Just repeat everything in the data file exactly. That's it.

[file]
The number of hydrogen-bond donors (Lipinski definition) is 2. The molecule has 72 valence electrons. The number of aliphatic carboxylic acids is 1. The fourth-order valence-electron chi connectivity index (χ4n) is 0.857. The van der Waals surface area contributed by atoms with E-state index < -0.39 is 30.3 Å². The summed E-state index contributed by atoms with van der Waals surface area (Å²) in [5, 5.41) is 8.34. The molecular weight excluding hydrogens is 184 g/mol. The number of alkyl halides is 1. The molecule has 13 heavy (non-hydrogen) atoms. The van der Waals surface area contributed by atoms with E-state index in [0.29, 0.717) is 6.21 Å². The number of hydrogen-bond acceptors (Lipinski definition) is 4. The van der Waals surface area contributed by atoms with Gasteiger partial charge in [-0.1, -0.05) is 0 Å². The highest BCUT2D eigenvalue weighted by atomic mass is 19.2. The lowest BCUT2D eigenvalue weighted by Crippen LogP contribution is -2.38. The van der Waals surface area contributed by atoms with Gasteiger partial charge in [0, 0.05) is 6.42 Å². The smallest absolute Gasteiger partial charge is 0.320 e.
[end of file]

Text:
The number of hydrogen-bond donors (Lipinski definition) is 2. The molecule has 72 valence electrons. The number of aliphatic carboxylic acids is 1. The fourth-order valence-electron chi connectivity index (χ4n) is 0.857. The van der Waals surface area contributed by atoms with E-state index < -0.39 is 30.3 Å². The summed E-state index contributed by atoms with van der Waals surface area (Å²) in [5, 5.41) is 8.34. The molecular weight excluding hydrogens is 184 g/mol. The number of alkyl halides is 1. The molecule has 13 heavy (non-hydrogen) atoms. The van der Waals surface area contributed by atoms with E-state index in [0.29, 0.717) is 6.21 Å². The number of hydrogen-bond acceptors (Lipinski definition) is 4. The van der Waals surface area contributed by atoms with Gasteiger partial charge in [-0.1, -0.05) is 0 Å². The highest BCUT2D eigenvalue weighted by atomic mass is 19.2. The lowest BCUT2D eigenvalue weighted by Crippen LogP contribution is -2.38. The van der Waals surface area contributed by atoms with Gasteiger partial charge in [0, 0.05) is 6.42 Å². The smallest absolute Gasteiger partial charge is 0.320 e.